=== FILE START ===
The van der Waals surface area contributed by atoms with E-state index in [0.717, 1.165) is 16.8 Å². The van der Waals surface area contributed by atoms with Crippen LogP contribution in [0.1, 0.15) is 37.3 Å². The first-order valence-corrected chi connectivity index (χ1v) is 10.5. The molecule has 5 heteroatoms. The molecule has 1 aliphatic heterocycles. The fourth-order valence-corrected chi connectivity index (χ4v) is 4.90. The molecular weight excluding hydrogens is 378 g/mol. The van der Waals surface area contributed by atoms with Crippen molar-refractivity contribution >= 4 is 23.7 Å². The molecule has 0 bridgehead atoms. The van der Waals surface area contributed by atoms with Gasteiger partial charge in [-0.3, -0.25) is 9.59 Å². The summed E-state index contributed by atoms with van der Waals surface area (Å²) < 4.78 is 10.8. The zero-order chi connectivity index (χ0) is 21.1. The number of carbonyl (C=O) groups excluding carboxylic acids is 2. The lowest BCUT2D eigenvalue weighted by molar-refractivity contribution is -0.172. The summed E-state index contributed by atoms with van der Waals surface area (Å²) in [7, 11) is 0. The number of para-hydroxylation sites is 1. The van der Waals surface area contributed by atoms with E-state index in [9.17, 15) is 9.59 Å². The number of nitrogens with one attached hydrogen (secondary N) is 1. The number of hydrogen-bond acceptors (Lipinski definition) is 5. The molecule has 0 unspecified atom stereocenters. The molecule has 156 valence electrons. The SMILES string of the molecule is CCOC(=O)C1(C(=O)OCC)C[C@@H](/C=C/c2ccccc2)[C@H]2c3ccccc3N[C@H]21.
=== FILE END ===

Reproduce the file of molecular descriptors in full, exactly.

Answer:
The van der Waals surface area contributed by atoms with E-state index in [0.717, 1.165) is 16.8 Å². The van der Waals surface area contributed by atoms with Crippen LogP contribution in [0.1, 0.15) is 37.3 Å². The first-order valence-corrected chi connectivity index (χ1v) is 10.5. The molecule has 5 heteroatoms. The molecule has 1 aliphatic heterocycles. The fourth-order valence-corrected chi connectivity index (χ4v) is 4.90. The molecular weight excluding hydrogens is 378 g/mol. The van der Waals surface area contributed by atoms with Crippen molar-refractivity contribution >= 4 is 23.7 Å². The molecule has 0 bridgehead atoms. The van der Waals surface area contributed by atoms with Gasteiger partial charge in [-0.3, -0.25) is 9.59 Å². The summed E-state index contributed by atoms with van der Waals surface area (Å²) < 4.78 is 10.8. The zero-order chi connectivity index (χ0) is 21.1. The number of carbonyl (C=O) groups excluding carboxylic acids is 2. The lowest BCUT2D eigenvalue weighted by molar-refractivity contribution is -0.172. The summed E-state index contributed by atoms with van der Waals surface area (Å²) in [7, 11) is 0. The number of para-hydroxylation sites is 1. The van der Waals surface area contributed by atoms with E-state index in [9.17, 15) is 9.59 Å². The number of nitrogens with one attached hydrogen (secondary N) is 1. The number of hydrogen-bond acceptors (Lipinski definition) is 5. The molecule has 0 unspecified atom stereocenters. The molecule has 156 valence electrons. The SMILES string of the molecule is CCOC(=O)C1(C(=O)OCC)C[C@@H](/C=C/c2ccccc2)[C@H]2c3ccccc3N[C@H]21.